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Meatpie
25-10-08, 10:37 AM
Q&A about all known possible ways to off yourself.

http://fringe.davesource.com/Fringe/Information/Suicide_FAQ.html

verlup1
25-10-08, 02:28 PM
So many poisons! I never knew.

Meatpie
25-10-08, 03:09 PM
I liked the one with paint

verlup1
25-10-08, 04:15 PM
I didn't see that one, I'll have to take a look.
The Paracetamol (aka acetaminopren / tylenol) overdose would kill me right away, as I'm severely allergic to it. But I might not look very good from such a death since I might swell up badly and end up looking like a very fat person. That's what happened when I accidentally took some last time, I couldn't fit into my own pants, my eyes swelled too and I looked Asian. The ambulance came and I was hospitalized. I wonder if a person that dies from such a reaction shrinks back down from being swollen after death.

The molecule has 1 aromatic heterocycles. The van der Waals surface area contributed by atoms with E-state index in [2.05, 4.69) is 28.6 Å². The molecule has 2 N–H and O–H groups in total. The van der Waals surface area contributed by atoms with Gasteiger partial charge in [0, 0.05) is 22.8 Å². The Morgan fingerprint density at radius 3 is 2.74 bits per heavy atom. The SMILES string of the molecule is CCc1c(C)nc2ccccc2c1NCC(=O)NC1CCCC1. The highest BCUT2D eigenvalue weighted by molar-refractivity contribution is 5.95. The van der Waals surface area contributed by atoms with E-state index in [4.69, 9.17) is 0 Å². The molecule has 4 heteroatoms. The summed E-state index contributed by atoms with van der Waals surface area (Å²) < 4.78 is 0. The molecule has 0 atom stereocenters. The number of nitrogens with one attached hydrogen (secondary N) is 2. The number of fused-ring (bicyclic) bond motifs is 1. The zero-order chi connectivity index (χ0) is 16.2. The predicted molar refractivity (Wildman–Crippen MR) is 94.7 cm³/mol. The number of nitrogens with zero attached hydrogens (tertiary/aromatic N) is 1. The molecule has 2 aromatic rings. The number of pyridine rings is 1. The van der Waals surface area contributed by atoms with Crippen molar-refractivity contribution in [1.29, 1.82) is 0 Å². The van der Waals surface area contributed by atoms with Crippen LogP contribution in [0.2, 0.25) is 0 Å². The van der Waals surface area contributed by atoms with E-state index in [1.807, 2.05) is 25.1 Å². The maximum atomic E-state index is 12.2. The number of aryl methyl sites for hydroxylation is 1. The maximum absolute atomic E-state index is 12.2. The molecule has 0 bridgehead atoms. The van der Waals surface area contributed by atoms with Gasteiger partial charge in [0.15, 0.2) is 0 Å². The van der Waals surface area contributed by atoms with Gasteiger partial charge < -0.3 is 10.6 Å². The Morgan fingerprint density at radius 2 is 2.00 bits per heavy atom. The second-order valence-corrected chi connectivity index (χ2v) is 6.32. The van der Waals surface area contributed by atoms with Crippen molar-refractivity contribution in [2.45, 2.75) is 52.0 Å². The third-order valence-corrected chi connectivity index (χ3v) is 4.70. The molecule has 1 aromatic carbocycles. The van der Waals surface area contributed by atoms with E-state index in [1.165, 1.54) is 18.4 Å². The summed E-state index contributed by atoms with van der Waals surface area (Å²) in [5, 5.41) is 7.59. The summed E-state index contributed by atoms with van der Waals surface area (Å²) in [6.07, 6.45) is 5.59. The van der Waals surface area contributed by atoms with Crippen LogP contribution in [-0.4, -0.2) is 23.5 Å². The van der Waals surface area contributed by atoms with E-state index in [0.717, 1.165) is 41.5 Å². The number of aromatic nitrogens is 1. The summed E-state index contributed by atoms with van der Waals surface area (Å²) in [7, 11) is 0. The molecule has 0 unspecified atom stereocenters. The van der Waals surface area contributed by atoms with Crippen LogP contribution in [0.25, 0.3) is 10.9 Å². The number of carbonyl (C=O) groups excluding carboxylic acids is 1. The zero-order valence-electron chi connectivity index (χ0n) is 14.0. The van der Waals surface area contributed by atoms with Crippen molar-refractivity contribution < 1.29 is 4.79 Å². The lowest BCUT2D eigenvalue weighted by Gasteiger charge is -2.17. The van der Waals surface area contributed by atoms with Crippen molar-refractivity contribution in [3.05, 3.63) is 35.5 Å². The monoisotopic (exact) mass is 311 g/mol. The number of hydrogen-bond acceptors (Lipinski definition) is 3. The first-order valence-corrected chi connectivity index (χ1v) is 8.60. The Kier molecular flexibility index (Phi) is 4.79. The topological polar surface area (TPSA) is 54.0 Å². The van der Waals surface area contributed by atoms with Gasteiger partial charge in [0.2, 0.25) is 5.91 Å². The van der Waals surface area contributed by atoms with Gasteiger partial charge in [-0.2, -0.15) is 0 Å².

Meatpie
25-10-08, 04:24 PM
I didn't see that one, I'll have to take a look.
The Paracetamol (aka acetaminopren / tylenol) overdose would kill me right away, as I'm severely allergic to it. But I might not look very good from such a death since I might swell up badly and end up looking like a very fat person. That's what happened when I accidentally took some last time, I couldn't fit into my own pants, my eyes swelled too and I looked Asian. The ambulance came and I was hospitalized. I wonder if a person that dies from such a reaction shrinks back down from being swollen after death.

:totalshock: Oh mate I am sorry to hear. When was that? Its strange how you can can allergic to paracetamol, this is probably to most widespread drug in the word.

I am allergic to nophilin and nearly died in hospital as a kid. Thanks to my mom they saved me.

I puked and had a seizure. So if I want to kill myself one pill will be enough.

On your questions about swelling - a elderly man I knew croaked like that.

He had renal failure and got so swollen and filled with fluid he gained 20 kilos.

So he was 60 kilos but at his funeral he was 90 or more. His wife so shocked she cried her eyes out.

They couldn't carry him coffin couldn't take him, his suit woudlnt fit, shoes either.